Author: Zach Lantelme
As I packed for my 5 month stay in Ecuador, I was so excited. Not only would I have another stamp in my passport (this marks 12 countries), I would also have a Visa, indicating that I was not just passing through, but also living abroad! (Again!) My friends at work knew that my routine was about to radically change and they asked, "What are you going to do?".
I described all the things I would do through Submerge. Ministering at the soup kitchen we partner with, taking classes, attending art campaigns. These are all true... but now that I’m here and settled in, I want to peer through the fence in a side alley to see graffiti or order "cuy" (ginnea pig) because it’s available. I want to ride the bus with the locals or go bike riding for ten miles on the train tracks. Basically, I want to live and be present. Here’s how you can live in the moment:
This goes out with saying, but I’m going to say it anyway. I step out of my normal routines with food in a different city because you experience part of another culture through food.
Quito is a metropolitan city with many of the trappings of home: McDonald’s, Tony Roma’s Burger King, Papa John’s... the list goes on. But if I stayed with what I knew, I would have missed out on Cevichocho, a recipe which uses “chocho” beans in place of white fish or tuna for a twist on the classic ceviche dish. It has a sour front, rounded out with ketchup and orange juice, a real sassy flavor. And Ecuadorians put roasted corn on top of this dish, adding a crunchiness that pairs well with the softer beans.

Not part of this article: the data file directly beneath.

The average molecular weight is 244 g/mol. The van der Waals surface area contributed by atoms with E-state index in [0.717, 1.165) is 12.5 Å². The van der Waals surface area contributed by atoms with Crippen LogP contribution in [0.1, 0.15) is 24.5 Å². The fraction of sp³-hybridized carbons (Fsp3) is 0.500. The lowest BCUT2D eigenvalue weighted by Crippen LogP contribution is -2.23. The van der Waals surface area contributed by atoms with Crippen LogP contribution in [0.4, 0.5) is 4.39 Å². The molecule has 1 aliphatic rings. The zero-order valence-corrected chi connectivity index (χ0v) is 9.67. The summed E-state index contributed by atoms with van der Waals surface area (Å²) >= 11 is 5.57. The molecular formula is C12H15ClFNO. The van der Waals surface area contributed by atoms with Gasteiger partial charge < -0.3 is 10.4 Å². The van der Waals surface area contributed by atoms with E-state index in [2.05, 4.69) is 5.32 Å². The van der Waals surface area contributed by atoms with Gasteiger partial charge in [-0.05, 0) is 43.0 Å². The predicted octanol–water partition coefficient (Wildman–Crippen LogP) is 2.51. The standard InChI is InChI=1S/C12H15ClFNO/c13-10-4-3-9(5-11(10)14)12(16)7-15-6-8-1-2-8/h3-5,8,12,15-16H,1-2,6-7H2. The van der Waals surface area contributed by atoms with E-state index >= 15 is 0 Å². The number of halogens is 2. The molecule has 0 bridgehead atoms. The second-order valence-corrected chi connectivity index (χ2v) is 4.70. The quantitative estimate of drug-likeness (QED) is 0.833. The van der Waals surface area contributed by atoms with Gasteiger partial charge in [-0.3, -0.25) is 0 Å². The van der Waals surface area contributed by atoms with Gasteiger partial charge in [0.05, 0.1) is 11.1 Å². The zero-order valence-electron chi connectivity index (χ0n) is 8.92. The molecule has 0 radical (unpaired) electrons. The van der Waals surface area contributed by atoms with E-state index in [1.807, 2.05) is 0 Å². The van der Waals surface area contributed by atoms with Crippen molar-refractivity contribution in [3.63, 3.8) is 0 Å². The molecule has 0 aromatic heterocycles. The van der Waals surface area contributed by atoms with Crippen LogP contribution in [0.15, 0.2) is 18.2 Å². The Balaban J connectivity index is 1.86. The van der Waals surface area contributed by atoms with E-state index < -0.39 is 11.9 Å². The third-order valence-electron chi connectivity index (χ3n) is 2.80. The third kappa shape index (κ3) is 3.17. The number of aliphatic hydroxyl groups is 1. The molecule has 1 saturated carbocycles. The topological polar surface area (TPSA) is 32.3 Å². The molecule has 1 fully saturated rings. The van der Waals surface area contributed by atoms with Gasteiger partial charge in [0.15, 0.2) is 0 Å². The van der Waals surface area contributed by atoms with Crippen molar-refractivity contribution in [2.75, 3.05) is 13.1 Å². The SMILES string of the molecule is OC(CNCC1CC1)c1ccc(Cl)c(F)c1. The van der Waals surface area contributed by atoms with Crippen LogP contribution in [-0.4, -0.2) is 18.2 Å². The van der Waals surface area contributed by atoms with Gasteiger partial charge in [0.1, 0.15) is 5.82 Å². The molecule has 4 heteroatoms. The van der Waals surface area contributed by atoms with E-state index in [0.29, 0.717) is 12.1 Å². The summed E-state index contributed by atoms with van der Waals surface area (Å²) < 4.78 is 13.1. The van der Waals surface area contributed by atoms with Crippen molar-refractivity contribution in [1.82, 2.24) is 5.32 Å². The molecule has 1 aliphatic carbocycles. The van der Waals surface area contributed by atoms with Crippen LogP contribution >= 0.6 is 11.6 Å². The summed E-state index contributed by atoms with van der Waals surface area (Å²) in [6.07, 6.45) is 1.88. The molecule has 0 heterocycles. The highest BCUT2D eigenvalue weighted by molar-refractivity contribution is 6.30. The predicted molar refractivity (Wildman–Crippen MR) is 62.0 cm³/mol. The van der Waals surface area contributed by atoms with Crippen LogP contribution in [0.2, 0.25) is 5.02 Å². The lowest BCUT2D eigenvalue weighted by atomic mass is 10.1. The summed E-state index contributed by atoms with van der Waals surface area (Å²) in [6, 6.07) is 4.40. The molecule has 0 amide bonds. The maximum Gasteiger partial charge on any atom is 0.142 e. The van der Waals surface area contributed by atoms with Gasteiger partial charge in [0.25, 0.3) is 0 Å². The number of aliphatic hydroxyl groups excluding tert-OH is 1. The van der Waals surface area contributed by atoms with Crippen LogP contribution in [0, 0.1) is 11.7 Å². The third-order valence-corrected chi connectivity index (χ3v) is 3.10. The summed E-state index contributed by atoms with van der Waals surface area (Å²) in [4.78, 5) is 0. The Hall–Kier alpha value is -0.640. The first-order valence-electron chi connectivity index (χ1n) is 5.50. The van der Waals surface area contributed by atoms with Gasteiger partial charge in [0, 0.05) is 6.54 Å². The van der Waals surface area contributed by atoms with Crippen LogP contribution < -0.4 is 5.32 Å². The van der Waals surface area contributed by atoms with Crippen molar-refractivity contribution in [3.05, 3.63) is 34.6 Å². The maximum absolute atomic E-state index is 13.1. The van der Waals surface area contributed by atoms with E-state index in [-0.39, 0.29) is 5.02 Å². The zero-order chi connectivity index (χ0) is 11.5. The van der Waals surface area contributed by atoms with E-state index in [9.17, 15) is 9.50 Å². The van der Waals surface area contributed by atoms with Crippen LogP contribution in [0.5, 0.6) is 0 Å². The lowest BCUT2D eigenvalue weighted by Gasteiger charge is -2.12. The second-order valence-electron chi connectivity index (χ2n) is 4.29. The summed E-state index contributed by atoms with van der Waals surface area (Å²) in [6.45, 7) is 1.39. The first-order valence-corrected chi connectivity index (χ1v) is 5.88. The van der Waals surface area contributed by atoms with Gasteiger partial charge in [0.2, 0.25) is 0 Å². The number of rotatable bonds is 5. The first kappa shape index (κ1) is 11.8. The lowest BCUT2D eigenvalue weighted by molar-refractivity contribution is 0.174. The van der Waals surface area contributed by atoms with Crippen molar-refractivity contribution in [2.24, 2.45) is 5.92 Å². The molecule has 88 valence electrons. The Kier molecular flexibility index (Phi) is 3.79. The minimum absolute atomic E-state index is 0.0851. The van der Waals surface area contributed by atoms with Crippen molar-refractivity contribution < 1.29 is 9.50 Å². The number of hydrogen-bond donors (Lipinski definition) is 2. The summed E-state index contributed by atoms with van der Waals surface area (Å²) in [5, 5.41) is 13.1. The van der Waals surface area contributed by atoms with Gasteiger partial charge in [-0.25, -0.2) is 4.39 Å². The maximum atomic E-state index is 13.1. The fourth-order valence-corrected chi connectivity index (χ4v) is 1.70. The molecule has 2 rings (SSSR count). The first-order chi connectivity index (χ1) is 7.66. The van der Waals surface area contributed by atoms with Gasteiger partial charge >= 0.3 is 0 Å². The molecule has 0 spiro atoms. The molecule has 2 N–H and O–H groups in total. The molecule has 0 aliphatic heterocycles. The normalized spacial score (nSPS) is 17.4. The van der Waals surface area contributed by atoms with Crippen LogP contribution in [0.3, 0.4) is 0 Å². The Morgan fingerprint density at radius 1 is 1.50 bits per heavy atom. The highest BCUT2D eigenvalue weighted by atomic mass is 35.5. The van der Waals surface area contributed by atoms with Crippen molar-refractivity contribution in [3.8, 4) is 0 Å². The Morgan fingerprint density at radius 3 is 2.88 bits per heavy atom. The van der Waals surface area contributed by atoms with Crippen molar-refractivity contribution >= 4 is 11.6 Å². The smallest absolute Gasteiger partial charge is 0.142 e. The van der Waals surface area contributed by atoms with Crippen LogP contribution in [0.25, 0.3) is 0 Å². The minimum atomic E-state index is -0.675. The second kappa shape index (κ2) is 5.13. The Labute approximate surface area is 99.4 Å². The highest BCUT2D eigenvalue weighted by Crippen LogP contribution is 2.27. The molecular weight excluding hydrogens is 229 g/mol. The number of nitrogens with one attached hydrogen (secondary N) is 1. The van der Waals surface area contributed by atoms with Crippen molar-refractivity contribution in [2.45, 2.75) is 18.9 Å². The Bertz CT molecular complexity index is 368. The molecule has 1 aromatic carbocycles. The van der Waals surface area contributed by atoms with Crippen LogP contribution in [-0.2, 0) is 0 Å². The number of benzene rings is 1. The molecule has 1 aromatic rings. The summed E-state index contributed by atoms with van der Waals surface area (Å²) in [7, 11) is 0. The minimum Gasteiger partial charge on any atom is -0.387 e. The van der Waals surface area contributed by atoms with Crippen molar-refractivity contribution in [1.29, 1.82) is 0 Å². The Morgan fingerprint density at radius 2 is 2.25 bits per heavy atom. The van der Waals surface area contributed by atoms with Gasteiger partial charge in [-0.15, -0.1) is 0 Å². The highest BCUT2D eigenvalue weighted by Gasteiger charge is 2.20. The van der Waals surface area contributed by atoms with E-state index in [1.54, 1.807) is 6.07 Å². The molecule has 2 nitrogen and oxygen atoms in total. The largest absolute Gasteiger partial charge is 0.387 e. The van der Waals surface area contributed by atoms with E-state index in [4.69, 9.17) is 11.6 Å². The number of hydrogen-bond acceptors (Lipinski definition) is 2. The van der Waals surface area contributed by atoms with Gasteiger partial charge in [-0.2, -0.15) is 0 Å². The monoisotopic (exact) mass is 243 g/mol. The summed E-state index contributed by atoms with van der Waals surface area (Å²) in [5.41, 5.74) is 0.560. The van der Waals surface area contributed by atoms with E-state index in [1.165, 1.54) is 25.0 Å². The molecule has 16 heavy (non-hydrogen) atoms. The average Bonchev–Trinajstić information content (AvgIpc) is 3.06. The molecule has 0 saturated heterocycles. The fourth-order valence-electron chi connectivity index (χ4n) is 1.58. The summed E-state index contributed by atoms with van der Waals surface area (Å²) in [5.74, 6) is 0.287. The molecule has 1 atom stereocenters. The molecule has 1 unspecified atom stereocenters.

However, often in a foreign country figuring out where to eat can be easy and hard at the same time. There might be restaurants lining the streets beckoning you to come in, and you have no one to guide you. TripAdvisor (a website that has reviews of many tours, hotels, and restaurants) might be one option, but often these reviews are written by people passing through. Not to say their opinions aren’t valid, but the local who drives these streets by days and goes to the hidden food cart later in the evening might point you towards a hole-in-the-wall restaurant serving handmade empanadas.
Making local friends
My friend Rachel has done a great job of becoming friends with Ecuadorians. She says this,
Most of my good friends come from being part of an organization and the ministries we do and/or the translators we use. Otherwise they're just people we meet here and there, living our normal lives. This city is big and people are everywhere, so you can literally make a friend anywhere you are, you just have to talk to them.
Making friends in another country will make your experience far richer. To being in the know about things only local would know about to having a larger network hang out and do life with--becoming friends with locals will give you more depth to your stay. And if your local friends have a car, that can help with the next point.